Like any good Rom­an­t­ic artist, Piguenit loved comb­ining the dest­ructive yet sublime powers of nature. This artist could have depicted the loss of animals, human life and rural architecture, yet he chose the post-storm calm. He depicted the vast expanse of sky, land and water as a celebration of the natural world and its elements.

I’m perfectly aware that not every art historian thought that Piguenit had a very important place in Australian art of the later 19th century. Christopher Allen (The Australian, 22/6/2013) believed that while the paintings were apparently about vastness, distance and sublime grandeur, they were in fact completely flat. They had no depth, no space and no rigour. Allen thought this criticism was even more evident when comparing Piguenit to his Heidelberg School contemporaries in Melbourne.

But did the Heidelbergers make Piguenit look old fashioned and prov­incial, largely because of the older man’s lack of formal education in art composition? I think not. If we had to reject paintings because of a lack of rigour, half the religious, historical and portrait paintings of the last 2000 years would be gone. In any case, Piguenit starred in two important elements: his magic silvery light and his glassy bodies of water.

Despite being in his 60s, Piguenit continued his successful career into the new century. In 1898 and 1900 he visited Europe, exhibiting at London and Paris. Back home he won Australia’s most prestigious landscape award, the 1901 Wynne Prize, for Thunder Storm on the Darl­ing. Then he was commissioned by the National Gallery of New South Wales trustees to paint Mount Kosciusko 1903. This was a maj­estic depiction of the continent’s tallest mountain. It was a perfect symbol for the importance of Australia’s Federation, just two years earlier.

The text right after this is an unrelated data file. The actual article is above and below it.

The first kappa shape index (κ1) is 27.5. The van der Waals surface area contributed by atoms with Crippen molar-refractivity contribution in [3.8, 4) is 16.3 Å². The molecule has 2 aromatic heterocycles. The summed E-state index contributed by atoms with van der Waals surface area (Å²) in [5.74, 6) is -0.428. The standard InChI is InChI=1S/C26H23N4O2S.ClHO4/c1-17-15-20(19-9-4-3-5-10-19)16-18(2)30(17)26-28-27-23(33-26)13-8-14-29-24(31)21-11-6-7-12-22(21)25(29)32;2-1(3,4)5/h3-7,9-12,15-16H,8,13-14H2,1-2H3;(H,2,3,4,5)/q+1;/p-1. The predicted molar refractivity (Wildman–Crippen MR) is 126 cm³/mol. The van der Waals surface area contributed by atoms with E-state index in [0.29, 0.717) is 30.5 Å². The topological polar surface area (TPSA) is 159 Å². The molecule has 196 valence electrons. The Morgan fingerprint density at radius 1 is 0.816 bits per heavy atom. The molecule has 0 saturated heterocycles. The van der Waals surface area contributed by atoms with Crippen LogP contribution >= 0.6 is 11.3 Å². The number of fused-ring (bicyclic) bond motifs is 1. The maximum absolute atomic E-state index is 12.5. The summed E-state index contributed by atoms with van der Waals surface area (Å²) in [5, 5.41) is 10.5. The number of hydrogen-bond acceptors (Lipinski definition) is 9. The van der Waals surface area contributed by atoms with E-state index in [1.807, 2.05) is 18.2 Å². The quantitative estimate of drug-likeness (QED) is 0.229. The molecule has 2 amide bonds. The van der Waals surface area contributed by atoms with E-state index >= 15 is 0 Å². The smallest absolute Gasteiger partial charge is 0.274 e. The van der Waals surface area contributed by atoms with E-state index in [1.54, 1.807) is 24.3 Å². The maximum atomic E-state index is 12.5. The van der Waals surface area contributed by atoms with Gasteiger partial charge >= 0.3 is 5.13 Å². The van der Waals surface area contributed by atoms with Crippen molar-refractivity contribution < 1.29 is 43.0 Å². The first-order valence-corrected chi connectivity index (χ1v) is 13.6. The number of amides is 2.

This fine artist died in 1914.

References and Image Sources

A Passion for Nature: William Charles Piguenit in the Tasmanian Museum and Art Gallery Collection, by Sue Backhouse et al, was published by the gallery in 2012. It shows the paintings and prints from the Tasmanian Museum and Art Gallery, the largest body of the artist’s work in any collect­ion. And it is well worth viewing the Catalogue Raisonne published by Tony Brown in December 2012, also for the Tasmanian Museum and Art Gallery of Hobart.


Mount King William from Lake George, Tasmania / W.C. Piguenit Courtesy National Libary of Australia (Bib ID 358336

Tasmanian landscape / W.C. Piguenit Courtesy National Libary of Australia (Bib ID 324956

On the Craycroft [i.e. Cracroft], Tasmania / W.C. Piguenit Courtesy National Libary of Australia (Bib ID 358386

Mt. Olympus, Lake St. Clair, Tasmania, 1878 / W.C. Piguenit Courtesy National Libary of Australia Bib ID 354211

Hawkesbury River with Figures in Boat : On the Nepean via Wikimedia

The Flood in the Darling via Wikimedia